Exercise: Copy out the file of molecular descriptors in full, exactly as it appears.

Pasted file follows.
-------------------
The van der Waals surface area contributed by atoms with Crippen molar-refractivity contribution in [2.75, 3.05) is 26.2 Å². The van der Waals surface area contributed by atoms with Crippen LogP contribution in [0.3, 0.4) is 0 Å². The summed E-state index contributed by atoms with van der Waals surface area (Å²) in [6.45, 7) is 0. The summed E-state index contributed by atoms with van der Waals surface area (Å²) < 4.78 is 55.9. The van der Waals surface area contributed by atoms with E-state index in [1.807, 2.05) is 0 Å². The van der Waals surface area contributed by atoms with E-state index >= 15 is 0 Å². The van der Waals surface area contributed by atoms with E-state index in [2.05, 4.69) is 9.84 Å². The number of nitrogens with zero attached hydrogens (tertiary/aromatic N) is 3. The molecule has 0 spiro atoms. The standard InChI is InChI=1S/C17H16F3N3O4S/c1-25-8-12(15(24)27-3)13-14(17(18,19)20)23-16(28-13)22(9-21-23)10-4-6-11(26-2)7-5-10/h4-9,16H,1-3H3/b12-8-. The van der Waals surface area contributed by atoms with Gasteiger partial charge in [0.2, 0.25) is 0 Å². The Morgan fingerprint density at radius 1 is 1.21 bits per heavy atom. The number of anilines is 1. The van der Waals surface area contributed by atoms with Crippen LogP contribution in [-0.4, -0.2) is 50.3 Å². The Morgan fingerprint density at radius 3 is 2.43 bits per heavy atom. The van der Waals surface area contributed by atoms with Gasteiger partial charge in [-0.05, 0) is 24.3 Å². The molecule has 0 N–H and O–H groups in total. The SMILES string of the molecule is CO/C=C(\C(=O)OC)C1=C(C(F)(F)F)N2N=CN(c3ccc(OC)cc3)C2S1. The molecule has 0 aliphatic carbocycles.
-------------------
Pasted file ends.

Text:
The van der Waals surface area contributed by atoms with Crippen molar-refractivity contribution in [2.75, 3.05) is 26.2 Å². The van der Waals surface area contributed by atoms with Crippen LogP contribution in [0.3, 0.4) is 0 Å². The summed E-state index contributed by atoms with van der Waals surface area (Å²) in [6.45, 7) is 0. The summed E-state index contributed by atoms with van der Waals surface area (Å²) < 4.78 is 55.9. The van der Waals surface area contributed by atoms with E-state index in [1.807, 2.05) is 0 Å². The van der Waals surface area contributed by atoms with E-state index >= 15 is 0 Å². The van der Waals surface area contributed by atoms with E-state index in [2.05, 4.69) is 9.84 Å². The number of nitrogens with zero attached hydrogens (tertiary/aromatic N) is 3. The molecule has 0 spiro atoms. The standard InChI is InChI=1S/C17H16F3N3O4S/c1-25-8-12(15(24)27-3)13-14(17(18,19)20)23-16(28-13)22(9-21-23)10-4-6-11(26-2)7-5-10/h4-9,16H,1-3H3/b12-8-. The van der Waals surface area contributed by atoms with Gasteiger partial charge in [0.2, 0.25) is 0 Å². The Morgan fingerprint density at radius 1 is 1.21 bits per heavy atom. The number of anilines is 1. The van der Waals surface area contributed by atoms with Crippen LogP contribution in [-0.4, -0.2) is 50.3 Å². The Morgan fingerprint density at radius 3 is 2.43 bits per heavy atom. The van der Waals surface area contributed by atoms with Gasteiger partial charge in [-0.05, 0) is 24.3 Å². The molecule has 0 N–H and O–H groups in total. The SMILES string of the molecule is CO/C=C(\C(=O)OC)C1=C(C(F)(F)F)N2N=CN(c3ccc(OC)cc3)C2S1. The molecule has 0 aliphatic carbocycles.